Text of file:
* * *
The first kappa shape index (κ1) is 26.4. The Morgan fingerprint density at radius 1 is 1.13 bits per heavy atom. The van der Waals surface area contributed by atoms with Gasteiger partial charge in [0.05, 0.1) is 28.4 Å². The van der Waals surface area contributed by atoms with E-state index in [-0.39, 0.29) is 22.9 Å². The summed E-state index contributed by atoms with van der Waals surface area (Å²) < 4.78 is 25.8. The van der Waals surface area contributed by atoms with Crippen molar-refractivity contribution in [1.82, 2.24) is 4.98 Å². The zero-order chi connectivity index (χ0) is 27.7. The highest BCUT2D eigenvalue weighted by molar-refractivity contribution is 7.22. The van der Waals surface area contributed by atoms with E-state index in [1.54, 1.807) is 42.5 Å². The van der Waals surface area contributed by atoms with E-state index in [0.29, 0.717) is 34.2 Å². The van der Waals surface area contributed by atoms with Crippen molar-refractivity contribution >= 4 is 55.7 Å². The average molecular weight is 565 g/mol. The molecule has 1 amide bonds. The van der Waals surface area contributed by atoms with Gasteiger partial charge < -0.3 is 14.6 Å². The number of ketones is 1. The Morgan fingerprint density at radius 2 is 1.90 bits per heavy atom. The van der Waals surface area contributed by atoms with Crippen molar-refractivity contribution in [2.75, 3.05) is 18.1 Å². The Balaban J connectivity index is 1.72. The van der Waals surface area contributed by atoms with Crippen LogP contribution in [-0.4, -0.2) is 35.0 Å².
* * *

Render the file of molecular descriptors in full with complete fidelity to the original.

The first kappa shape index (κ1) is 26.4. The Morgan fingerprint density at radius 1 is 1.13 bits per heavy atom. The van der Waals surface area contributed by atoms with Gasteiger partial charge in [0.05, 0.1) is 28.4 Å². The van der Waals surface area contributed by atoms with E-state index in [-0.39, 0.29) is 22.9 Å². The summed E-state index contributed by atoms with van der Waals surface area (Å²) < 4.78 is 25.8. The van der Waals surface area contributed by atoms with Crippen molar-refractivity contribution in [1.82, 2.24) is 4.98 Å². The zero-order chi connectivity index (χ0) is 27.7. The highest BCUT2D eigenvalue weighted by molar-refractivity contribution is 7.22. The van der Waals surface area contributed by atoms with E-state index in [1.54, 1.807) is 42.5 Å². The van der Waals surface area contributed by atoms with E-state index in [0.29, 0.717) is 34.2 Å². The van der Waals surface area contributed by atoms with Crippen molar-refractivity contribution >= 4 is 55.7 Å². The average molecular weight is 565 g/mol. The molecule has 1 amide bonds. The van der Waals surface area contributed by atoms with Gasteiger partial charge < -0.3 is 14.6 Å². The number of ketones is 1. The Morgan fingerprint density at radius 2 is 1.90 bits per heavy atom. The van der Waals surface area contributed by atoms with Crippen molar-refractivity contribution in [2.75, 3.05) is 18.1 Å². The Balaban J connectivity index is 1.72. The van der Waals surface area contributed by atoms with Crippen LogP contribution in [-0.4, -0.2) is 35.0 Å².